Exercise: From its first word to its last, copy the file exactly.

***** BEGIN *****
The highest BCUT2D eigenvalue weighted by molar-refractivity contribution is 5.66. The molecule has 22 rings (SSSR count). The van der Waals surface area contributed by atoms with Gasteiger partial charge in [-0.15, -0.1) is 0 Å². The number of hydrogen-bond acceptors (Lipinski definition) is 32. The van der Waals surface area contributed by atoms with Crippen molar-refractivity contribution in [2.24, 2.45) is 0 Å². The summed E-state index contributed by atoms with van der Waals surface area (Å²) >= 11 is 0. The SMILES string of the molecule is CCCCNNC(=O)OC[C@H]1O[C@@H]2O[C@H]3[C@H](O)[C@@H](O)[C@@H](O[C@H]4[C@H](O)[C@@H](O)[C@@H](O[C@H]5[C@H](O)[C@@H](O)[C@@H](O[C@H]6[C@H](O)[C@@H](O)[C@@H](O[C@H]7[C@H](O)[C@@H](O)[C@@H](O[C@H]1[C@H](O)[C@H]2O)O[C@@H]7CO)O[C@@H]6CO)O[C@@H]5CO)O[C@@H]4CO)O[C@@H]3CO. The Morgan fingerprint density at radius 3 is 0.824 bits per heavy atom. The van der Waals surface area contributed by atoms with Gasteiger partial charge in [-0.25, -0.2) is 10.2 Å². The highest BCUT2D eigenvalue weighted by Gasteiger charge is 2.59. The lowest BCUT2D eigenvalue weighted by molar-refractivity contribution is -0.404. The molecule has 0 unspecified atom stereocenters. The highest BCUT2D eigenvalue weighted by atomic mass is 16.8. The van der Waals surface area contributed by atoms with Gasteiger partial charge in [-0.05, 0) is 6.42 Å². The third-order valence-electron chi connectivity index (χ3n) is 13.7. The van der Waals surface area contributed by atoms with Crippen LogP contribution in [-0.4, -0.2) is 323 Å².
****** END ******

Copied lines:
The highest BCUT2D eigenvalue weighted by molar-refractivity contribution is 5.66. The molecule has 22 rings (SSSR count). The van der Waals surface area contributed by atoms with Gasteiger partial charge in [-0.15, -0.1) is 0 Å². The number of hydrogen-bond acceptors (Lipinski definition) is 32. The van der Waals surface area contributed by atoms with Crippen molar-refractivity contribution in [2.24, 2.45) is 0 Å². The summed E-state index contributed by atoms with van der Waals surface area (Å²) >= 11 is 0. The SMILES string of the molecule is CCCCNNC(=O)OC[C@H]1O[C@@H]2O[C@H]3[C@H](O)[C@@H](O)[C@@H](O[C@H]4[C@H](O)[C@@H](O)[C@@H](O[C@H]5[C@H](O)[C@@H](O)[C@@H](O[C@H]6[C@H](O)[C@@H](O)[C@@H](O[C@H]7[C@H](O)[C@@H](O)[C@@H](O[C@H]1[C@H](O)[C@H]2O)O[C@@H]7CO)O[C@@H]6CO)O[C@@H]5CO)O[C@@H]4CO)O[C@@H]3CO. The Morgan fingerprint density at radius 3 is 0.824 bits per heavy atom. The van der Waals surface area contributed by atoms with Gasteiger partial charge in [-0.25, -0.2) is 10.2 Å². The highest BCUT2D eigenvalue weighted by Gasteiger charge is 2.59. The lowest BCUT2D eigenvalue weighted by molar-refractivity contribution is -0.404. The molecule has 0 unspecified atom stereocenters. The highest BCUT2D eigenvalue weighted by atomic mass is 16.8. The van der Waals surface area contributed by atoms with Gasteiger partial charge in [-0.05, 0) is 6.42 Å². The third-order valence-electron chi connectivity index (χ3n) is 13.7. The van der Waals surface area contributed by atoms with Crippen LogP contribution in [-0.4, -0.2) is 323 Å².